The slightest hint from West of “fatigue” would throw Volodymyr Zelenskyy into the cage of growing dissidence in his inner circle. If he seeks a peace deal with Russia, after losing countless men, a land the size of a Hungary, a nation flattened, he would be torn up in pieces.
The sad truth is, one could know where Ukraine is coming from but they chimed the bell of a savage in search of refuge.
History teaches us that people of all colour and sizes seek to throw off the yoke of their masters. That’s what your learn from freedom struggles in Asia, Africa, Latin America and even Europe where Poles, Lithuanians, Latvians, Estonians etc wanted to call the air their breathe their own.
Ukraine lies on history’s faultiness where ideological and civilizational divergences—the West and East, the Catholic/Protestant and Orthodox Christianity, liberalism and conservatism—grow apart from each other.
Ukraine itself has its entire East of Russian lineage while its Western part, historically belonging to Habsburg Empire under the name of Galicia and Transcarpathia, always felt a tug towards the West.
There is a reason why Ukraine means “borderland.” It was invented by non-Russian communist dictators for political reasons only in the 20th century. It’s been in existence for only 30 years, a decade of which now as a vassal of the United States.
Washington used it as a pawn on its geopolitical chessboard, like it did with most of those satellite states in Europe which were once part of the Soviet Union, giving them NATO membership and positioning its nukes facing Moscow and St. Petersburg.
The West brought the existential question for Russia right on its door. Ukraine, more than anyone else, was a red flag for both historical and practical reasons for Russia as it contained its own people and access to Black Sea from where Moscow depends on its trade with Central Asia, and elsewhere.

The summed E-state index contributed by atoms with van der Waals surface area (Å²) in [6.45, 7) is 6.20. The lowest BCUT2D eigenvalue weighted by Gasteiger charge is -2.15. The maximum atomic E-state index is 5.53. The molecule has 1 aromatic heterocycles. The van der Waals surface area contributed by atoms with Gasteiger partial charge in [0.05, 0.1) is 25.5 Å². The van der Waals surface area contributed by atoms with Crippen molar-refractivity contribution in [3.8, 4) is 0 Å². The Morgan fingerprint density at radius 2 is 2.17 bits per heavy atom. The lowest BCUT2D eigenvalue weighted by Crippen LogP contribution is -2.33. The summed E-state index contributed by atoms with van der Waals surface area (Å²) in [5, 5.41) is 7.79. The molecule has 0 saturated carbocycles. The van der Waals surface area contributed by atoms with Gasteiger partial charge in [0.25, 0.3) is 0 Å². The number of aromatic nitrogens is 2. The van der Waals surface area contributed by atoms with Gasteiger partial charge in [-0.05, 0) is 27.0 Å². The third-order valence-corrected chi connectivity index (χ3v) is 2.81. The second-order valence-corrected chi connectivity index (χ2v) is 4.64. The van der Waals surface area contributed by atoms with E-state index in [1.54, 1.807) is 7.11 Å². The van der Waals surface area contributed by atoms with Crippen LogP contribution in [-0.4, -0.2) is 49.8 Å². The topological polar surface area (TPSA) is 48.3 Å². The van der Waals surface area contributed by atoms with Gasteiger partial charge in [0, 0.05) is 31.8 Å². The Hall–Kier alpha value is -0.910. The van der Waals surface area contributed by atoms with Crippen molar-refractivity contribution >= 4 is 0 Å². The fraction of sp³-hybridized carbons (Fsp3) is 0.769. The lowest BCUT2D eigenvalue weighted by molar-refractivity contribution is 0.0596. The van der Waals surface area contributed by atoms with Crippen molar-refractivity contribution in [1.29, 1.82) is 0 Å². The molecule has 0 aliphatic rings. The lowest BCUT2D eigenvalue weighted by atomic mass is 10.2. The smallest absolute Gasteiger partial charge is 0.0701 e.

Kiev saw a better future with West than with Russia, with access to capital markets, EU investment funds, larger trade, and emigration to Capitals of Europe and America for its workforce. They saw a future in Anglosphere who were all too keen to lure them into wonderland.
But as I said, West couldn’t care the least about Kiev. Ukrainians mean nothing to them. They have got what they wanted: Severe links between Russia and Europe and turn the former firmly towards a narrower sphere of operation in Asia.
And now the end is in sight. Russia would move into top gear once the conscription of soldiers is complete. The missile drama in Poland has shown them that a direct confrontation is farthest from the minds of West. Their enemies are battling their own recessions and a seething citizenry could erupt any moment in the cold, freezing, bleak days of winter. Russia would be happy to settle this side of Dnieper river and bring about the collapse of Kiev regime by wrecking the infrastructure.
West, meanwhile is hoisted on its own petard — the latest we learn is that they dithering on placing a price cap on Russian oil.
In the longer run, Ukraine would be seen as a catalyst of a New World Order: the tragedy is it would’ve come entirely at its own cost.